What did Jesus finish on the cross?
You know the words:
“It is finished.”
But what they mean for you might blow your socks off!
These are Jesus’ last words before he bowed his head, fully defeated by the plague of death that pulses through each of our veins. Imagine hearing these words as you stand in the shadow of a wooden cross that a man now hangs lifeless from. At this point, you are probably feeling a mass emerge deep within your chest. You know, most definitely, this was not how the Messiah was suppose to take his throne.
The moments leading to this one were not very pleasant, either. I’m sure everyone was ecstatic when Jesus came riding into Jerusalem with people chanting, “Savior” all around him. There were even individuals laying palm leaves for him to walk on. However, since then, their time in Jerusalem has been nothing short of a disaster.
And now dead.
Everything about this moment screams that something is off, and we know, as modern readers, that Jesus is going to reimagine these seemingly disgusting order of events and turn them into something spectacular. We know that story . . but the disciples didn’t. At least not yet.
But I want to focus for a moment on Jesus’ very last words, "It is finished.”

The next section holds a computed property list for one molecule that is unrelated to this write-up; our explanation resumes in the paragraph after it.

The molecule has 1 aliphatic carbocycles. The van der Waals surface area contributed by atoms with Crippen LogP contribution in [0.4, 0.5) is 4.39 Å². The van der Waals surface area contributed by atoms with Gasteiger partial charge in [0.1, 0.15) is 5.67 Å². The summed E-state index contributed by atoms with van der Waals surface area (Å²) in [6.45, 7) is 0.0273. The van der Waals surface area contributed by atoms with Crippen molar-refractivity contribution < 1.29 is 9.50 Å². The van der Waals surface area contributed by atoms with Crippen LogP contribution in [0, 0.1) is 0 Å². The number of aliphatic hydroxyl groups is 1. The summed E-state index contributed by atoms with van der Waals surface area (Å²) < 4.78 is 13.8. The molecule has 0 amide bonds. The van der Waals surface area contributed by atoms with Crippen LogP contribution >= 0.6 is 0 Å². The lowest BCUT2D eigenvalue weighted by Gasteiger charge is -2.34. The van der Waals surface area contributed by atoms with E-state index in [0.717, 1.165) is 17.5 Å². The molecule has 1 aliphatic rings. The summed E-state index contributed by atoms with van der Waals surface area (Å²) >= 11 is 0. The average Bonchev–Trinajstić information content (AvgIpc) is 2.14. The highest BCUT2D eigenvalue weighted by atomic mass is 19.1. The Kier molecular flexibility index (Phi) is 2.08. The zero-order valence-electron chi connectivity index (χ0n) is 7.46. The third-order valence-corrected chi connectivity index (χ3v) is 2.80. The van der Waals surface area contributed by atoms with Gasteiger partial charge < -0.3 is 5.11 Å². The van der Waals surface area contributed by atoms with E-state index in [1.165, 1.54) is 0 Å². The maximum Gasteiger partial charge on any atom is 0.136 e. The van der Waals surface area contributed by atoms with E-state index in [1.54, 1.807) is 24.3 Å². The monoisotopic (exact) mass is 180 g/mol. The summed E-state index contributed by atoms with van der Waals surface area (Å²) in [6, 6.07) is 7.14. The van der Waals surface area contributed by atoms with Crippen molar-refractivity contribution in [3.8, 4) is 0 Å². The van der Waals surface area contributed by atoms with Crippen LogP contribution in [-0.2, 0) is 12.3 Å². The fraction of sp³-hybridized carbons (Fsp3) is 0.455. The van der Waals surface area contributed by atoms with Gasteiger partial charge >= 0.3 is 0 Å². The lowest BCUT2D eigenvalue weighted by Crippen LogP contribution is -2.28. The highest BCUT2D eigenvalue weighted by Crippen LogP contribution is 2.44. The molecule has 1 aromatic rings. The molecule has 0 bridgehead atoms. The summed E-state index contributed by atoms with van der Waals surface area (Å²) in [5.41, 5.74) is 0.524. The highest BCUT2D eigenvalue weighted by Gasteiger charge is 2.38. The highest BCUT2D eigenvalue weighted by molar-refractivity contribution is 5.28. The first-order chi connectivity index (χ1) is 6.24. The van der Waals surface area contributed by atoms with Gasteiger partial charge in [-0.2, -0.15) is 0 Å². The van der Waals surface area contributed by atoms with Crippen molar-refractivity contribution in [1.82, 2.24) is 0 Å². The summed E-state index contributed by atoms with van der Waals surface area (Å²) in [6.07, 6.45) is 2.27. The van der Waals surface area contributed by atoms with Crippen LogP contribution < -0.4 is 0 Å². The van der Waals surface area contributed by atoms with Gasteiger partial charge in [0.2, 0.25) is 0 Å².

What did Jesus, in this last moment of his life, believe he has finished? Certainly, to those standing at the foot of the cross, these words might have sounded as pure lunacy. What could Jesus have possibly finished by dying on a Roman cross? Regardless, Jesus used the last breath in his lungs to exhale these words, so he believed he had brought something to its completion.
So, let’s figure out what it was.
Jesus in Samaria
John 4 contains one of my favorite Jesus stories of all time. The story begins by introducing us to a Samaritan woman, two attributes that should have forced Jesus to avoid interaction/association at all cost. Instead, Jesus does the opposite. He engages her in a conversation, he highlights her mistakes, and he calls her to a new way of living. It really is a fascinating conversation, but I would like to fixate on the Jesus’ conversation with his disciples after they return from the town.
“Rabbi, eat,” they urge him; it was beyond time to eat and they were likely all famished from their travels on the road.
“I have food to eat that you know nothing about,” Jesus responds.
Hold the phone. I imagine the disciples were a little confused here. Where did Jesus get food? Was he hiding it under his cloak? Did the woman give him something? (This is humor in your Bible. You have permission to laugh). WHERE DID JESUS GET FOOD?!?!?
“My food,” Jesus continues, “is to do the will of him who sent me and to finish his work.” I’m sure you picked it up because I highlighted it for you. It’s the same word Jesus used as he breathed his last breath. So, what Jesus had “finished” on the cross is what he is aiming to “finish” right here in this moment.
So what is it?
Jesus continues, “Do you not say, ‘There are yet four months, then comes the harvest’? Look, I tell you, lift up your eyes, and see that the fields are white with harvest.”
Okay, that probably didn’t have as big of an impact on you because your’e, 1) not a farmer, 2) not Jewish, 3) not standing where they stood.